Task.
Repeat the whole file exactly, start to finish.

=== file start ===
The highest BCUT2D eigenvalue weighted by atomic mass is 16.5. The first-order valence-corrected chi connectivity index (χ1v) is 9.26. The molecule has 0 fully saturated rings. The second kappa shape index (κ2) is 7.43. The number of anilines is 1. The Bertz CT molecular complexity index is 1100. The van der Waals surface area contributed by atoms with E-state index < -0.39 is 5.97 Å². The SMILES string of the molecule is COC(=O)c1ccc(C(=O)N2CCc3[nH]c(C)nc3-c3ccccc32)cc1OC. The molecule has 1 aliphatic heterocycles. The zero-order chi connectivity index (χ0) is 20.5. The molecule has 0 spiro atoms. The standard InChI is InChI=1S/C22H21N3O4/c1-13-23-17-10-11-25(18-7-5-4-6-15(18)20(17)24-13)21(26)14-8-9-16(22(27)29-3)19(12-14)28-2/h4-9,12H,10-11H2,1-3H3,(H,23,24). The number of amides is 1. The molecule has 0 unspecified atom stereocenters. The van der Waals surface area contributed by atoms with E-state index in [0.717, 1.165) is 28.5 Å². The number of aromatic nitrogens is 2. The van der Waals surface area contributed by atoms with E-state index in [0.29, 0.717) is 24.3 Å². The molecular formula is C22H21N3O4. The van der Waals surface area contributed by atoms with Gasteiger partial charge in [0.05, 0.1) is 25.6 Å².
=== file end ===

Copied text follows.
The highest BCUT2D eigenvalue weighted by atomic mass is 16.5. The first-order valence-corrected chi connectivity index (χ1v) is 9.26. The molecule has 0 fully saturated rings. The second kappa shape index (κ2) is 7.43. The number of anilines is 1. The Bertz CT molecular complexity index is 1100. The van der Waals surface area contributed by atoms with E-state index < -0.39 is 5.97 Å². The SMILES string of the molecule is COC(=O)c1ccc(C(=O)N2CCc3[nH]c(C)nc3-c3ccccc32)cc1OC. The molecule has 1 aliphatic heterocycles. The zero-order chi connectivity index (χ0) is 20.5. The molecule has 0 spiro atoms. The standard InChI is InChI=1S/C22H21N3O4/c1-13-23-17-10-11-25(18-7-5-4-6-15(18)20(17)24-13)21(26)14-8-9-16(22(27)29-3)19(12-14)28-2/h4-9,12H,10-11H2,1-3H3,(H,23,24). The number of amides is 1. The molecule has 0 unspecified atom stereocenters. The van der Waals surface area contributed by atoms with E-state index in [0.717, 1.165) is 28.5 Å². The number of aromatic nitrogens is 2. The van der Waals surface area contributed by atoms with E-state index in [0.29, 0.717) is 24.3 Å². The molecular formula is C22H21N3O4. The van der Waals surface area contributed by atoms with Gasteiger partial charge in [0.05, 0.1) is 25.6 Å².